Founder of CanWest Global Communications
Dr. Israel Asper was born to a Jewish family in Minnedosa, Mb, the son of musicians who had emigrated from the Ukraine. Asper attended the University of Manitoba. In 1957 he received his law degree from the University of Manitoba, and was called to the bar shortly thereafter. He founded the firm of Asper, Freedman & Co. in 1959. He married Ruth Bernstein in 1956 and together they raised three children, David, Gail and Leonard. He received his Masters of Law from the U of M in 1964 and became a nationally acclaimed tax lawyer and author on the subject.
In 1970, Asper was elected leader of the Manitoba Liberal Party. He represented a civil-libertarian strain within the party and in fact introduced a Bill of Rights into the Manitoba Legislature. He resigned as party leader and MLA in 1975, though he continued to support the Liberal Party in later years.
His media business started in 1974 when he purchased a failing television station in North Dakota which became Winnipeg television station CKND-TV in 1975. A few years later Asper bought another failing enterprise, the Global Television Network. After creating one of the country’s first merchant banking operations via Canwest Capital Corp., in 1984 these two stations became the core of his media empire, CanWest Global Communications which included the national TV network, thematic TV channels, daily newspaper National Post and over 30 other Canadian newspapers, as well as holdings in New Zealand, Australia, Ireland and Chile. At its peak Canwest had $3 billion in revenues and was traded on the Toronto Stock Exchange and for some years on the New York Stock Exchange.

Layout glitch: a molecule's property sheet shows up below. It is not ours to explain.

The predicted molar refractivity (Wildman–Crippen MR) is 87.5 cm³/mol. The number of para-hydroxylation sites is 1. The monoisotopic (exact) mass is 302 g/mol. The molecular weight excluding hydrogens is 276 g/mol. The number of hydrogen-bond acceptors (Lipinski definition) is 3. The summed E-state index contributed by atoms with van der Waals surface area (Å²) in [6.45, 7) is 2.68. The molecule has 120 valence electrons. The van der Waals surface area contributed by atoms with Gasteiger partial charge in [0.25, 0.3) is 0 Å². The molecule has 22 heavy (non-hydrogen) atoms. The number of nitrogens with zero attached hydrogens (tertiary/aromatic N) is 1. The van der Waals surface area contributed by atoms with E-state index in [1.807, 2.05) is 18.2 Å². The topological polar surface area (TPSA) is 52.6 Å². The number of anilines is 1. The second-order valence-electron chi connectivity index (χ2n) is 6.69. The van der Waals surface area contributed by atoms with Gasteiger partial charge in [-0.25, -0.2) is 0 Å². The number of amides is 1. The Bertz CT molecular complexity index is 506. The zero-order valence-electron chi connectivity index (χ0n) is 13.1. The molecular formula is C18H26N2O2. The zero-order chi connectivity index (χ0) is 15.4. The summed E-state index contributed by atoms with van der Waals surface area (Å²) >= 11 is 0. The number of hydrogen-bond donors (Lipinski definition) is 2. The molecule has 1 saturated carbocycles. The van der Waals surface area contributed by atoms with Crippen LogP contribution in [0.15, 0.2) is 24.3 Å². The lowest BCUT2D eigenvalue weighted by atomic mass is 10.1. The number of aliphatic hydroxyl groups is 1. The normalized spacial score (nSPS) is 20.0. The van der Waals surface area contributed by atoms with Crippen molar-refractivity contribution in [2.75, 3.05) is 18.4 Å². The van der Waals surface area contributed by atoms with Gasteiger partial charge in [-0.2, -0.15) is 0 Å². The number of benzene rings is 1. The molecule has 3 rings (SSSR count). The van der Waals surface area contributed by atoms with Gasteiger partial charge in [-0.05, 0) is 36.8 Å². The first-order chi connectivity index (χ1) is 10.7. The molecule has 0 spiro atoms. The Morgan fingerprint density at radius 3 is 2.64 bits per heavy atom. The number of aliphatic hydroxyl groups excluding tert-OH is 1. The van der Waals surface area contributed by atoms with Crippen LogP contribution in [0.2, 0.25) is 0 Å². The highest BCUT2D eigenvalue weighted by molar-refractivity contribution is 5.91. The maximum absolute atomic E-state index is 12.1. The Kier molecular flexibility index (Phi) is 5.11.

Asper was noted for his fierce loyalty to Manitoba, refusing enticements to move east to Toronto. The Faculty of Management at the University of Manitoba renamed itself the Asper School of Business in 2000. Through The Asper Foundation, which he and his wife Babs founded in 1983, sizable donations have been made to the Winnipeg Foundation, the Jewish Foundation of Manitoba, the St. Boniface Hospital & Research Foundation, the Asper Jewish Community Campus, Assiniboine Park and as well as to numerous arts and community organizations in Winnipeg, Canada and Israel.
The Canadian Museum for Human Rights, inspired by the success of the Foundation’s Human Rights and Holocaust Studies Program, was the dream of Israel Asper as a place where students and others from across Canada and beyond could come to learn about human rights. He also saw it as an opportunity to revitalize downtown Winnipeg and increase tourism to the city. The Asper Foundation also committed a lead gift to the Museum. A federal Crown Corporation since 2008, Asper launched the CMHR on April 17, 2003, the 21st anniversary of signing of the Canadian Charter of Rights and Freedoms.
He was a prominent member of Canada’s business community, serving on the Council of Chief Executives and was a vocal commentator on public policy. He became an Officer of the Order of Canada in 1995, was inducted into The Canadian Business Hall of Fame in 1997, and was inducted into the Order of Manitoba in 2000.